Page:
Planning for the orderly distribution of a client’s assets, balancing the need for control and income while minimizing taxes to be paid to Uncle Sam are fundamental objectives of any estate plan. If the client is also a business owner, then the estate plan has to be married to a succession plan for the firm; drafting them independently of one another, experts caution, only courts trouble.
“The business is often the largest asset in the client’s estate,” says Daniel Prisciotta, a certified financial planner and managing partner of Equity Strategies Group, a Rochelle Park, N.J.-based firm affiliated with Sagemark Private Wealth Services and Lincoln Financial Advisors. “The success or failure of the business often comes down to how well the two plans are developed, coordinated, and executed. To me, they’re inseparable.”
Uncoordinated planning, sources tell National Underwriter, can produce such unintended consequences as legal battles over the control of a business upon an owner’s death because of the naming of different beneficiaries in succession and estate planning documents; an unfair distribution of assets to heirs; a lack of liquidity to pay off estate taxes; inadequate income for a surviving spouse and children; and, ultimately, a collapse of the business.
Among the most common mistakes is the failure to plan adequately for a spouse and children when an owner dies, leaving them dependent on remaining owners for income from the business’s cash flow. Often, for example, business partners will establish a below fair market price for their company to more easily facilitate the buyout of a surviving spouse’s interest upon the death of one or the other partner. This may be fine for the surviving partners, but not necessarily for the surviving spouse, who may wish to sue to recover the lost value and provide for an adequate income.
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The likelihood of a lawsuit increases when the spouse is left out of exit planning discussions, an all-too-common occurrence, says Gregory Anderson a chartered financial consultant and principal of Estate Design Group, Scottsdale, Ariz. “This is potentially malpractice for the insurance agent or attorney who spearheads the plan. You absolutely have to do a formal business appraisal at the time of death or when the buy-sell agreement is triggered.”
Also tailor-made for conflict are situations involving “blended families” where a surviving step-parent requires support from a child by a first marriage who inherits the business, and parent owners who set up a plan to distribute estate assets equally–rather than fairly–to surviving children.
Nate Sachs, founder and president of Blueprints for Tomorrow, Scottsdale, Ariz., cites an instance where parents left assets of roughly equal value to their 4 kids: an auto dealership they owned going to two sons; and the property on which the dealership was located to two daughters. Within two years of the parents’ deaths, the 4 siblings had a falling out and the sons moved their dealership across the street, leaving the daughters with an empty lot they were unable to maintain.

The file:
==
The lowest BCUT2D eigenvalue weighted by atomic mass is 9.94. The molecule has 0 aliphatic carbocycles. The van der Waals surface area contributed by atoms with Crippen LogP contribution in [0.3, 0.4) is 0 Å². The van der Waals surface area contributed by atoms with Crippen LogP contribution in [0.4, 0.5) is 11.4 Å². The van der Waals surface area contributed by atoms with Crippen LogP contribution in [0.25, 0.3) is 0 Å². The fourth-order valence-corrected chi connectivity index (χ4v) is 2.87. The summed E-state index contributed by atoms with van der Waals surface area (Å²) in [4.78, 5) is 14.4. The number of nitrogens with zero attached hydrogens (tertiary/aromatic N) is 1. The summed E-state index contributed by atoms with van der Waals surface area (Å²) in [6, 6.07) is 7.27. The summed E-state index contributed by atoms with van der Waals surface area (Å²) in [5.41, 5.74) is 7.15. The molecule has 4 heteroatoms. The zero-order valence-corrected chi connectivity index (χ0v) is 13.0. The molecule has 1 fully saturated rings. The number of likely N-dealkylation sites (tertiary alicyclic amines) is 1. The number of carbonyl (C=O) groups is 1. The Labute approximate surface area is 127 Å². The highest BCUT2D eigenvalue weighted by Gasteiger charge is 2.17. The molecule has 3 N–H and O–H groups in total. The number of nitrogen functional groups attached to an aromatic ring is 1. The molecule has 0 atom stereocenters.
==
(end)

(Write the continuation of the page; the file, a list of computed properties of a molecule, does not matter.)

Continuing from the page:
“It was a train wreck waiting to happen,” says Sachs. “The 4 siblings should never financially have been in bed together. In retrospect, the parents could have been fair by bequeathing other assets to the girls, such as stock, bonds or the house.”
They could also have equalized the estate by purchasing life insurance, a favored vehicle, experts say, for funding succession and estate planning objectives, in part because of the product’s tax efficiency. Cash values of permanent policies grow tax-deferred. Death benefits go to designated beneficiaries income tax-free. And, when the policy is owned by an irrevocable life insurance trust, proceeds escape estate taxes.
To be sure, other tax-savvy options are available to facilitate a smooth transfer of the business to the next generation. Jeffrey Condon, an attorney and principal of Condon & Condon, Santa Monica, Calif., says he often advises parents to sell a business while they’re alive to an adult child using an installment (or promissory) note. Typically, the financial instrument assigns a fair market value to the business and yields an interest payout equal to the salary the parents would otherwise draw from the firm.
One benefit: The note “freezes” the value of the business for estate tax purposes. So if the company grows in value to $20 million at the time of the parents’ death from $10 million at the time of sale, only $10 million will be subject to tax. If parents don’t need full value for the firm, they can also sell, for example, one half and gift the other half to child, making gifts tax-free using their $13,000 annual exclusion amounts.
Often, however, owners are unwilling to give up control of the business while alive, particularly in cases where they consider a sale premature; hence, the value of life insurance. For pennies on the dollar, sources say, a business owner can purchase a policy to provide the necessary liquidity to cover the estate tax.